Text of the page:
Exploring Materiality and Connectivity in Anthropology and Beyond
Edited by Philipp Schorch, Martin Saxer, and Marlen Elders
Exploring Materiality and Connectivity in Anthropology and Beyond provides a new look at the old anthropological concern with materiality and connectivity. It understands materiality not as defined property of some-thing, nor does it take connectivity as merely a relation between discrete entities. Somewhat akin to Heisenberg’s uncertainty principle, it sees materiality and connectivity as two interrelated modes in which an entity is, or more precisely – is becoming, in the world. The question, thus, is how these two modes of becoming relate and fold into each other.
Throughout the four-year research process that led to this book, the authors approached this question not just from a theoretical perspective; taking the suggestion of 'thinking through things' literally and methodologically seriously, the first two workshops were dedicated to practical, hands-on exercises working with things. From these workshops a series of installations emerged, straddling the boundaries of art and academia. These installations served as artistic-academic interventions during the final symposium and are featured alongside the other academic contributions to this volume. Throughout this process, two main themes emerged and structure Part II, Movement and Growth, and Part III, Dissolution and Traces, of the present volume, respectively. Part I, Conceptual Grounds, consists of two chapters offering conceptual takes on things and ties – one from anthropology and one from archaeology.
As interrelated modes of becoming, materiality and connectivity make it necessary to coalesce things and ties into thing~ties – an insight toward which the chapters and interventions came from different sides, and one in which the initial proposition of the editors still shines through. Throughout the pages of this volume, we invite the reader to travel beyond imaginaries of a universe of separate planets united by connections, and to venture with us instead into the thicket of thing~ties in which we live.
Marlen Elders completed her MA in Social and Cultural Anthropology at the LMU Munich with a thesis on exploring aesthetics and sensory perception. In examining a campsite as an assemblage of force fields, affects and materialities, she experimented with creative research methods, aiming to explore new forms of ethnographic presentation. In 2017 she worked on an exhibition on Munich’s environmental (hi)stories at the Rachel Carson Center.
Martin Saxer was a Clarendon scholar at Oxford and received his doctorate in 2010. He conducted extensive fieldwork in Siberia, Tibet, and Nepal since 2003. Currently, he is leading a 5-year research project at LMU Munich under the title Remoteness & Connectivity: Highland Asia in the World, funded by the European Research Council. He also directed two feature length documentary films and is running a visual ethnography blog.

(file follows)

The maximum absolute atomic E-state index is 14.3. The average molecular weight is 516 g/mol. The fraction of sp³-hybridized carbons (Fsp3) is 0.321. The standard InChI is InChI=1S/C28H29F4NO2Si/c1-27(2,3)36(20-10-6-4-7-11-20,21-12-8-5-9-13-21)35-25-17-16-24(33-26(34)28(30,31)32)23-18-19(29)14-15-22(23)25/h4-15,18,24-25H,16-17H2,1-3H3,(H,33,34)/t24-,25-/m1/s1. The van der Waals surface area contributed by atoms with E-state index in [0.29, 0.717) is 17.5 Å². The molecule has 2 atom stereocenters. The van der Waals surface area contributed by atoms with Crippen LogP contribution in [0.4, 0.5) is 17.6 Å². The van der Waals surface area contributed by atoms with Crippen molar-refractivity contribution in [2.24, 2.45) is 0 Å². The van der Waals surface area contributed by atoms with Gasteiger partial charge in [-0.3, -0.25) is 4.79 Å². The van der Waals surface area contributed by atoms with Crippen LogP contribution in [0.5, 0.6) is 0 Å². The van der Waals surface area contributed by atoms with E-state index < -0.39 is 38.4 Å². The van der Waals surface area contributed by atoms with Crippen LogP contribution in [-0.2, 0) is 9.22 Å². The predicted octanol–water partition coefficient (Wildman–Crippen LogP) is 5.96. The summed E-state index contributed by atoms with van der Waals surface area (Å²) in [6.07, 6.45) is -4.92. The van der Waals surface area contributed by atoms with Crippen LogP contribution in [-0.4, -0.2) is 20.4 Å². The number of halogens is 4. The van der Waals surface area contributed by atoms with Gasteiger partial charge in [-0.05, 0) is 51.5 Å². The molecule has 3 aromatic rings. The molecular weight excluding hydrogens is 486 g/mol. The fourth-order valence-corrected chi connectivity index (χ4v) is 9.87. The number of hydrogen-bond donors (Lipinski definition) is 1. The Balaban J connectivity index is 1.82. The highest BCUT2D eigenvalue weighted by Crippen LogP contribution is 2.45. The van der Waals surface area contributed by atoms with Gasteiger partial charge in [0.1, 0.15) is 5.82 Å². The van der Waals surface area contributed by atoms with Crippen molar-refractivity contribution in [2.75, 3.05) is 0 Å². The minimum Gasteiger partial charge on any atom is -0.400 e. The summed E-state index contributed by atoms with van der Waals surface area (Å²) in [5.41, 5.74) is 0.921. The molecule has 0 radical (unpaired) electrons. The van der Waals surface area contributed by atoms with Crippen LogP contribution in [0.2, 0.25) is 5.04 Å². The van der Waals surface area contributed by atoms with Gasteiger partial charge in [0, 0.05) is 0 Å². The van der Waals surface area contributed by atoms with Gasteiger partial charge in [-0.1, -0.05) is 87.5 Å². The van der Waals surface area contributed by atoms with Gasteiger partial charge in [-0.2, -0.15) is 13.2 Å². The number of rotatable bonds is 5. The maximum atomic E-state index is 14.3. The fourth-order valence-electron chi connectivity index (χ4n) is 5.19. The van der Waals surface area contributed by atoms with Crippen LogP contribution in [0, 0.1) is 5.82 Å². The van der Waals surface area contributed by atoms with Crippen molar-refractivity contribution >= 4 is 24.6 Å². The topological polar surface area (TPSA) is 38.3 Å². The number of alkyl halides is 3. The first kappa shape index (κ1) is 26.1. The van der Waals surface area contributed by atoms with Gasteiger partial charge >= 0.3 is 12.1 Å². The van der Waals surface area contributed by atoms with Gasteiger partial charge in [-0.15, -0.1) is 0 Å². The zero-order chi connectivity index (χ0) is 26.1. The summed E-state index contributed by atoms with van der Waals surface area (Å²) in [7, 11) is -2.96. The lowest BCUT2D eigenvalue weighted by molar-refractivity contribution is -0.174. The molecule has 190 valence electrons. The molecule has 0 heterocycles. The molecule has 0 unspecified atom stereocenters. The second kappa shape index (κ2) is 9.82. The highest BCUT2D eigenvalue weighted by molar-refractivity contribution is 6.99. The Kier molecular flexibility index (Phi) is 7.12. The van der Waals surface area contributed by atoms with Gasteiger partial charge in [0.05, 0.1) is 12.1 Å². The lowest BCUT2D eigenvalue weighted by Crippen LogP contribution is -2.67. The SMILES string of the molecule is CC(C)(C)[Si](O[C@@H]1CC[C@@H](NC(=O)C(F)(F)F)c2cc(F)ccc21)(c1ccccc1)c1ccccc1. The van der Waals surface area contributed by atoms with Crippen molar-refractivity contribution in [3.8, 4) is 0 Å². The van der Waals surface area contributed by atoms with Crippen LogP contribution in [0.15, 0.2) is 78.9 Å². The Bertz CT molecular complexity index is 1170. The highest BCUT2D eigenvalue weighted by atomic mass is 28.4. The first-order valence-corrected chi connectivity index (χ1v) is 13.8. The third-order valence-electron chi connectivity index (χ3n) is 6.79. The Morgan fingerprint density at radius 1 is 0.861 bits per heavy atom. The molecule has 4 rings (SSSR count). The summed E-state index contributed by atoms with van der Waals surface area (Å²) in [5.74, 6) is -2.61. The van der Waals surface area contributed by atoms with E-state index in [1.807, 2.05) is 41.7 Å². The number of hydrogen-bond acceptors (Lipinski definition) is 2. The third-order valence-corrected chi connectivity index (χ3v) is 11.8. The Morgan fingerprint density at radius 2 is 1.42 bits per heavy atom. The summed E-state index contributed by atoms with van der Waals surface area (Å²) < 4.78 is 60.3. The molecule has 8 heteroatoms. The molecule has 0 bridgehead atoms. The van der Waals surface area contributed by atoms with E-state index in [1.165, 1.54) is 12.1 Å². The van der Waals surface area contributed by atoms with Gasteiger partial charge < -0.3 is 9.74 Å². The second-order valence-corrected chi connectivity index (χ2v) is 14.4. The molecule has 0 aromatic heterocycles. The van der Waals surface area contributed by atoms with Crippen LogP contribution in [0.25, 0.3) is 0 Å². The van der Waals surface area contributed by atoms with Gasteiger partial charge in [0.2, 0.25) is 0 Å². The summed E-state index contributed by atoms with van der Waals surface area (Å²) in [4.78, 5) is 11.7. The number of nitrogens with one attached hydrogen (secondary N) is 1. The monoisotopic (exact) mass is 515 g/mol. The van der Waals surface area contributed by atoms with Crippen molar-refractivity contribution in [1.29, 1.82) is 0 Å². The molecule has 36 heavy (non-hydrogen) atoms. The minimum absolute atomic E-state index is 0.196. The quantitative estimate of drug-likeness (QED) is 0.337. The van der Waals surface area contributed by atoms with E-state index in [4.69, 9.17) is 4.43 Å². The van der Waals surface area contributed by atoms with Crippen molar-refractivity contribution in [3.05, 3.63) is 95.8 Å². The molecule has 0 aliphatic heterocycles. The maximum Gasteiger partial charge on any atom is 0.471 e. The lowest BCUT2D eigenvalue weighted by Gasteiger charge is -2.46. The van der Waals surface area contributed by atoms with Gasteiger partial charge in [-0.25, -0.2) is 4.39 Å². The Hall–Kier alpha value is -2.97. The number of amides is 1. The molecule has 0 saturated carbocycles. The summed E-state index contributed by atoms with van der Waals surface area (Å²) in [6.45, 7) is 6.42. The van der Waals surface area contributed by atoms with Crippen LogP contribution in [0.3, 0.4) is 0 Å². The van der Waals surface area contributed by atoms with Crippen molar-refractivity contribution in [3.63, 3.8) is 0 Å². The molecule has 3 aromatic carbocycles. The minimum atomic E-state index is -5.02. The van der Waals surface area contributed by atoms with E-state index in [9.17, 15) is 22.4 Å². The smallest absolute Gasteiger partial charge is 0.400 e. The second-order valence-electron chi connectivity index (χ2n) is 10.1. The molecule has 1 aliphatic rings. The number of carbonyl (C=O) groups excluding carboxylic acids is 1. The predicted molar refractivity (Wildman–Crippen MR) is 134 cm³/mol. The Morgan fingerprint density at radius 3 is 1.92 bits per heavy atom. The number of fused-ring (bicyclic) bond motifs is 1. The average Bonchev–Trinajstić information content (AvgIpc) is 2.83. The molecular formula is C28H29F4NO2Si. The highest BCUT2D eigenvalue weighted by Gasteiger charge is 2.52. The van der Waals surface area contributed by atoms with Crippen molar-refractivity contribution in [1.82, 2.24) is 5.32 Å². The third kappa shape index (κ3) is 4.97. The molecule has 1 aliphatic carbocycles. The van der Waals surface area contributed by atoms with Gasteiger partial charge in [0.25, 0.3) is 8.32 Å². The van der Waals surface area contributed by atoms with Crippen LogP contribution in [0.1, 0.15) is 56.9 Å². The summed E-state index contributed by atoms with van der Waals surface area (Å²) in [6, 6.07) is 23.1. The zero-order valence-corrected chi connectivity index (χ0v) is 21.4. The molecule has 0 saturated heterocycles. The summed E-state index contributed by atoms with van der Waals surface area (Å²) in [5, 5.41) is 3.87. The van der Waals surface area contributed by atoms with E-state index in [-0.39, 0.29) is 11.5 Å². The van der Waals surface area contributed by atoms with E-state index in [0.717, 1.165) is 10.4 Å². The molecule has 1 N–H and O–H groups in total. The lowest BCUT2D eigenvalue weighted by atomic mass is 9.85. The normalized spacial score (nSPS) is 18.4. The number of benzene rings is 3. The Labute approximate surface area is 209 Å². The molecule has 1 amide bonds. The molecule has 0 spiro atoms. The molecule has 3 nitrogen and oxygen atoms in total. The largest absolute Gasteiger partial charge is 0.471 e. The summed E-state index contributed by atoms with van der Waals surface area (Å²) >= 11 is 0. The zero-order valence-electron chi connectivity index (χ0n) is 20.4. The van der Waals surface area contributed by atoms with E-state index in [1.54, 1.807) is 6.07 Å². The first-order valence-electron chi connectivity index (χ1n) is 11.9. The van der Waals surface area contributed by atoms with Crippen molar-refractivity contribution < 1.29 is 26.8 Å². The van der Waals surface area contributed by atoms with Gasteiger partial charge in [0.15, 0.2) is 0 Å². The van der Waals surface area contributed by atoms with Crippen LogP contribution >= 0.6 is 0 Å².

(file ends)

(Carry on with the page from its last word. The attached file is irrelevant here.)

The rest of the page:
Philipp Schorch is Senior Lecturer at the Department of Social and Cultural Anthropology at LMU Munich, Research Associate at the Museum of Archaeology and Anthropology, University of Cambridge, UK, and Honorary Fellow at the Alfred Deakin Institute for Citizenship and Globalisation at Deakin University, Australia. Philipp’s research focusses on museums, material culture/history/theory, contemporary art and (post)colonial histories, the Pacific and Europe, and collaborations with Indigenous artists/curators/scholars. He received his PhD from Victoria University of Wellington, Aotearoa New Zealand.
Introduction: Materiality and Connectivity
Martin Saxer and Philipp Schorch
Part 1 Conceptual Grounds
1. In the Gathering Shadows of Material Things
2. Doing/Changing Things/Us
Philipp W. Stockhammer
Part 2 Movement and Growth
3. Becoming Imperial: The Politicisation of the Gift in Atlantic Africa
4. How Pilgrimage Souvenirs Turn to Religious Remittances and Powerful Medicines
Catrien Notermans and Jean Kommers
5. Invocating the Gods or the Apotheosis of the Barbie Doll
6. Stallions of the Indian Ocean
7. Labelling, Packaging, Scanning: Paths and Diversions of Mobile Phones in the Andes
8. Establishing Intimacy through Mobile Phone Connections
Part 3 Dissolution and Traces
9. Smoky Relations: Beyond Dichotomies of Substance on the Tibetan Plateau
Gillian G. Tan
10. What Remains: The Things that Fall to the Side of Everyday Life
11. Apocalyptic Sublimes and the Recalibration of Distance: Doing Art-Anthropology in Post-Disaster Japan
12. Towards a Fragmented Ethnography? Walking Along Debris in Armero, Colombia
13. Remembering and Non-Remembering Among the Yanomami
14. The Matter of Erasure: Making Room for Utopia at Nonoalco-Tlatelolco, Mexico City
15. Refugee Life Jackets Thrown Off but Not Away: Connecting Materialities in Upcycling Initiatives
16. Tamga Tash: A Tale of Stones, Stories, and Travelling Immobiles
Lisa Francesca Rail
Format: Open Access PDF
41 colour illustrations Illustrations
41 colour illustrations
Copyright: © 2020
Publication: January 01, 2020